Robert Irving: the pre-eminent ballet conductor of his day on home turf and vividly captured in Decca’s superbly lifelike late mono sound, with his complete recordings for that label.
Despite bringing the orchestras of both The Royal Ballet and the New York City Ballet to celebrated peaks of brilliance in execution, the conductor Robert Irving left no more than a handful of recordings, nearly all made in the 1950s and 60s. They display his unfailing sensitivity to the needs of dancers, sometimes adopting slower tempi than concert performances but deftly maintaining a lively momentum. The works presented here are a mere fraction of the many important ballet scores Irving was closely associated with during his years at Sadler’s Wells and the Royal Ballet, and the recordings amply demonstrate his gifts for musical nuance and spry agility.
Four Decca LPs have been compiled in their entirety for this newly remastered release. The first of them was recorded in July 1952: selections from Massenet’s Le Cid and Constant Lambert’s polished arrangement of music by Meyerbeer for Frederick Ashton’s ballet Les Patineurs. In the early spring of 1953 there followed another Ashton commission, Lambert’s own Horoscope, and then the two suites from Walton’s Façade, interleaved together in the composer’s own recommended ordering.
On two days in February 1955 Irving and the ‘New Symphony Orchestra’ (a studio band drawn from London’s ever-whirling pool of talented orchestral freelancers) set down a pairing of Gluck and Grétry from the golden age of French classical ballet, the one grave and gracious (including the celebrated ‘Dance of the Blessed Spirits’), the other more lively and comic in spirit. Irving’s short career with Decca came to a close later that year with The Lady and the Fool, an arrangement by Sir Charles Mackerras of lesser-known Verdi numbers for a ballet at Sadler’s Wells created by John Cranko.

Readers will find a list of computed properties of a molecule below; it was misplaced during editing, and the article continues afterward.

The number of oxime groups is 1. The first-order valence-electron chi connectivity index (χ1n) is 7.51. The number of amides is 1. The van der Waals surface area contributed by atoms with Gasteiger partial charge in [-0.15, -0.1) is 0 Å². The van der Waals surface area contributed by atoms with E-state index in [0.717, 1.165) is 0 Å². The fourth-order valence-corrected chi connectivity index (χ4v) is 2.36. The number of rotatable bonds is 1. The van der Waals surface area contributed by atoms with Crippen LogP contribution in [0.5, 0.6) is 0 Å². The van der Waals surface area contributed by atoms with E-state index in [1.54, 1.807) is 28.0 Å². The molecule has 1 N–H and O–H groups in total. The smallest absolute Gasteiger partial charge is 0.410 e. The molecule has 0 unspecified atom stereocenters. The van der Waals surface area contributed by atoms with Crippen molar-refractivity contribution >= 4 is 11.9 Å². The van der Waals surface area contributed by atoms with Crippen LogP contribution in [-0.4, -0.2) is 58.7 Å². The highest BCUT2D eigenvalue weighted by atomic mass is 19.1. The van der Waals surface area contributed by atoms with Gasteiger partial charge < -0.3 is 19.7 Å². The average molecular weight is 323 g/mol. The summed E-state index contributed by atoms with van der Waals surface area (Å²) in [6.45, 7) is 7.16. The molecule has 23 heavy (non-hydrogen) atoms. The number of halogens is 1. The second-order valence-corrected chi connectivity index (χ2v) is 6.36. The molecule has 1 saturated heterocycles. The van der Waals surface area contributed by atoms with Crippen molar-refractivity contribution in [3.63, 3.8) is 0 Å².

‘An attractive record… spirited, elegant and colourful performances. The recording is excellent.’ Gramophone, November 1952 (Massenet/Meyerbeer)
‘The LSO is on top form, and is persuaded by Robert Irving to give some parts of the enchanting Façade suites more point than I remember hearing ever before … [a] recording of the very highest quality: this is the best to be had.’ Gramophone, July 1953 (Lambert/Walton)
‘The Suite is perhaps the best possible introduction to [Gluck] … Ears cannot resist its miraculous simplicity. The disc is a good one, especially in the delivery of a smooth relaxed orchestral sound’ High Fidelity, January 1956 (Gluck/Grétry)